A woman, dressed, barely, talks with the driver of a Mercedes Benz. The license plate reads Hank Jr. They take off toward the church and the abandoned house at the end of the street.
A painter sketches the scene from the sidewalk. He includes the hooker, blurred, in the foreground. In the background, he sketches the church, well cared for, but unattended, and the abandoned house next to it, vibrant with life due to vines and other growths. A few feet from him, his four year-old son uses ice cream on his face like an abstract painter uses paint on canvas.
* * *
A businessman shares a table with a woman in business attire, just enough make-up, and subtly died hair dropping to her shoulders. She compliments him on his tie, not an uncommon one. He acknowledges the compliment, taking his time looking at her, and decides on the Scampi, she, a Caesar salad with extra anchovies.
Later he will call her to let her know she got the job. He will ask her out to dinner. She will hesitate … to change the power dynamic.
“Am I too forward?” he will ask, not unlike playing ping-pong, throwing her a spin.
“No,” she will say. Her return has no spin and is floating.
“You are a delightful woman! Would eight o’clock suit you?” throwing her an overhand.
“No … to both your offers,” she will correct with a backhand slice.
“I am afraid we have a misunderstanding,” he will say, off-guard, missing the ball.
“I guess we do,” she will say, leaving her paddle on the table. “Thank you for the call!” she will add and hang up. The phone will ring again. It will echo in her empty apartment. She will have already stepped out for a walk in the evening breeze.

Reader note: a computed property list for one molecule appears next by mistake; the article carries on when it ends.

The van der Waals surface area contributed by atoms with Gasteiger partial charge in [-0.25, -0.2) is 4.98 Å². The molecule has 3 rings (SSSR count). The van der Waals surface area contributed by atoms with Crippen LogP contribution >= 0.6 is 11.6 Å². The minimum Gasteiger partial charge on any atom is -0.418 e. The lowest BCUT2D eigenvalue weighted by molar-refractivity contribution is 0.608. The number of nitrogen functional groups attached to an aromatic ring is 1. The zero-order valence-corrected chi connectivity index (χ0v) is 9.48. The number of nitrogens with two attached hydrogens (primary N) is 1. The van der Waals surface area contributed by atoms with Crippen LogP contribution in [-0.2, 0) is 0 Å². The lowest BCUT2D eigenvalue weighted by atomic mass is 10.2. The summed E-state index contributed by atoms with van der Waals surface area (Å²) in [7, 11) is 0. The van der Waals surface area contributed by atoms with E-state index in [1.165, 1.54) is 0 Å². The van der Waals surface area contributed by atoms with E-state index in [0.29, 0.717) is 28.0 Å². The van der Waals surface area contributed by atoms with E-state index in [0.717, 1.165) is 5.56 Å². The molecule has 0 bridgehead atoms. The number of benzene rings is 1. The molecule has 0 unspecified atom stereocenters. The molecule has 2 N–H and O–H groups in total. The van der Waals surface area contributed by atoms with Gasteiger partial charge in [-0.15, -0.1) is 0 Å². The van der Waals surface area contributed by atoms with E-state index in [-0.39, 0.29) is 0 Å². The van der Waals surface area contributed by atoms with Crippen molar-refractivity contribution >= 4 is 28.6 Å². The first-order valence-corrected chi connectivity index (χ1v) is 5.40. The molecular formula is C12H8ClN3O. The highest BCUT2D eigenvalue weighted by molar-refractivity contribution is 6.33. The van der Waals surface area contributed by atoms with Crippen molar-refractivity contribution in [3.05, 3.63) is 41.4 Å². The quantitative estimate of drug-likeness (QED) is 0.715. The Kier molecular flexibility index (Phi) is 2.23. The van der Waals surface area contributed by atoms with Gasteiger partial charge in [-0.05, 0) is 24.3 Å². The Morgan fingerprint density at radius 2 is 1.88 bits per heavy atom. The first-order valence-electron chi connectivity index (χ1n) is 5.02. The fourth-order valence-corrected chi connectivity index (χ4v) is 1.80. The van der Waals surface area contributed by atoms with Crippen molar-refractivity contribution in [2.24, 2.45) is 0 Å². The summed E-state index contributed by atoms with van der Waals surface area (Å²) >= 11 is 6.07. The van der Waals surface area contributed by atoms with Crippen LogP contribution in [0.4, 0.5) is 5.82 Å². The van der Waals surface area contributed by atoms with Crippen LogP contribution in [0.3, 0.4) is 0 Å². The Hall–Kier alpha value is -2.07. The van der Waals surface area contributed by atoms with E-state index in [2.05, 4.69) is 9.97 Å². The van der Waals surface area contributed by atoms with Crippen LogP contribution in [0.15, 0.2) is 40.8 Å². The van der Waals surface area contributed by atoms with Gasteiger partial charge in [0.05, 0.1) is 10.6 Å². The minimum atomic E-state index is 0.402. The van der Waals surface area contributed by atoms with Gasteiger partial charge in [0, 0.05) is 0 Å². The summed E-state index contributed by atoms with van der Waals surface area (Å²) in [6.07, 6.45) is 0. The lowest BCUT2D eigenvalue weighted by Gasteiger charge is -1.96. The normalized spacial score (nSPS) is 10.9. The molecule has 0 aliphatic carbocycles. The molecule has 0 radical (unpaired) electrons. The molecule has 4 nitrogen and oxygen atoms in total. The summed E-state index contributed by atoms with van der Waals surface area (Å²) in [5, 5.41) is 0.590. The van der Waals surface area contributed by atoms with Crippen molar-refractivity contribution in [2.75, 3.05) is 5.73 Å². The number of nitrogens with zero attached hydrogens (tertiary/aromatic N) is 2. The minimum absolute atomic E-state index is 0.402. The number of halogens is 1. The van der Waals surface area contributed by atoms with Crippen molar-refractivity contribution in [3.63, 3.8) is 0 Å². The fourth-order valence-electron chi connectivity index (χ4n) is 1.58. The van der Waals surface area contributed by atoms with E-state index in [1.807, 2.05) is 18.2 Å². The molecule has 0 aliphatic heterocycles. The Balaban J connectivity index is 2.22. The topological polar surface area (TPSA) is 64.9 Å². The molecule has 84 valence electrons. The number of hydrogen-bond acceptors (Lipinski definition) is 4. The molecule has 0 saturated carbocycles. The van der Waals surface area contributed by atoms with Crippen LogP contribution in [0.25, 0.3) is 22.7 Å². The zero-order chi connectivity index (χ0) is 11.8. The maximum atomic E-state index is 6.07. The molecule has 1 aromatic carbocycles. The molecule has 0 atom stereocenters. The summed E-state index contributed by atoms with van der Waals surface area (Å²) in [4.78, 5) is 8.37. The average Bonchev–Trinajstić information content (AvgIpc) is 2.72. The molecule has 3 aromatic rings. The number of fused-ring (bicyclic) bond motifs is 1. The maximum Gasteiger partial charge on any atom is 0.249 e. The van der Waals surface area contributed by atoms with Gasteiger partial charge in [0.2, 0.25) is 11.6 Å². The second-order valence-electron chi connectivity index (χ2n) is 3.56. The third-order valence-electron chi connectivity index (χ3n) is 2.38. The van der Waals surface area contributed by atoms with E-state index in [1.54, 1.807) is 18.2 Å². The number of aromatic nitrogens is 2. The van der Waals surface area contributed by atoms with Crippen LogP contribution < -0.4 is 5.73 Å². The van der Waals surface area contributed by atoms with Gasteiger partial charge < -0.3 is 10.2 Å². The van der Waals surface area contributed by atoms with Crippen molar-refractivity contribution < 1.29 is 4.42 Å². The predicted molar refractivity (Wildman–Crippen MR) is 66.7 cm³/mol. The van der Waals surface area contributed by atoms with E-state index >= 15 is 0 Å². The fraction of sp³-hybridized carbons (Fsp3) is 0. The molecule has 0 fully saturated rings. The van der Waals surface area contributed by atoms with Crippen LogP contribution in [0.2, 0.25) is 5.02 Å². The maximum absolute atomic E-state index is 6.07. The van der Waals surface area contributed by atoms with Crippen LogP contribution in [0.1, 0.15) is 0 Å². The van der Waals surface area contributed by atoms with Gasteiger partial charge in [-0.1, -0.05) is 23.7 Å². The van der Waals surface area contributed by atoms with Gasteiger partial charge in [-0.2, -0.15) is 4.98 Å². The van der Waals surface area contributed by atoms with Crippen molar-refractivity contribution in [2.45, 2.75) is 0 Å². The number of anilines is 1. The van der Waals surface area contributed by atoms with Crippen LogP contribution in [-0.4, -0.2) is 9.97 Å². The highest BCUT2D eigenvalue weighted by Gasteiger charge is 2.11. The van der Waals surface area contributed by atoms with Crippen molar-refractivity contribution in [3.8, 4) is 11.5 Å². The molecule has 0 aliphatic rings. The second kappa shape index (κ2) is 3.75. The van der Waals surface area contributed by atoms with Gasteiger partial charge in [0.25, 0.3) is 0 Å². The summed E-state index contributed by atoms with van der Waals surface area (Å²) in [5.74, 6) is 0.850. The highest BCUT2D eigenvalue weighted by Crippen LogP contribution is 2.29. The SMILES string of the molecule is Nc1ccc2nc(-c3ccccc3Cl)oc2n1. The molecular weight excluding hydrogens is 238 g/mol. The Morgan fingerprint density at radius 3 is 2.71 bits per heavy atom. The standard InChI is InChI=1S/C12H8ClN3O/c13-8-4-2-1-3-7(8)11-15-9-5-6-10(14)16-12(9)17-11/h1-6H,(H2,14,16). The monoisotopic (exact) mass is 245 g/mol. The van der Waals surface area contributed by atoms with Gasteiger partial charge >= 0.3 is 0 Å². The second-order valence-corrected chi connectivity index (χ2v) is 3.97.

* * *
They first met in astronomy class. During a break Elianne complimented Frederick on a question he’d asked the teacher. They enjoyed talking and went out for dinner. After, they walked each other home. First to her apartment; then to his, a couple of miles away. They ended up walking back to the university campus where they sat on a bench to watch the night fall.
“Have you ever fallen asleep looking at the stars?” he asked her.
“Once,” she said while another dialogue was taking place within her. Her heart was telling her mind how much she loved this man; his freedom, his nonchalant disrespect for common practices – no … not disrespect – just no compulsion to follow them. She admired that. Where did he come from?
“Where are you from?” she asked him.
“A planet in the Pleiades.”
She laughed. Ask a silly question, get a silly answer, she thought.
“Where do you come from?” he asked.
“My mother’s womb.”
“… and before that?”
“That’s where it all started.”
“Perhaps, yes,” he conceded. “What attracted you to astronomy?”
“How about you answer first?”
“I was born on Earth like you, from human parents. But I really come from the Pleiades. I am married there with two teenage boys. I was asked to take a vacation on Earth. Astronomy was a natural choice.”
“You are married and you left your wife and sons behind? Did you guys divorce?”
“No! Marriage here is a contractual affair and, once married, people try to control and change each other. People say my husband, my wife, or mychildren. At home, we don’t think that way. Being married means to align oneself in support of the other on his or her path. Giving birth to children means accepting the responsibility to support them on their path. It is not about guiding them, educating them, or raising them.”
“So you have a life there and you chose to live a parallel life here?”
“Seems odd, I know.”
(soon to be published in a collection of shorts called CONSTELLATIONS)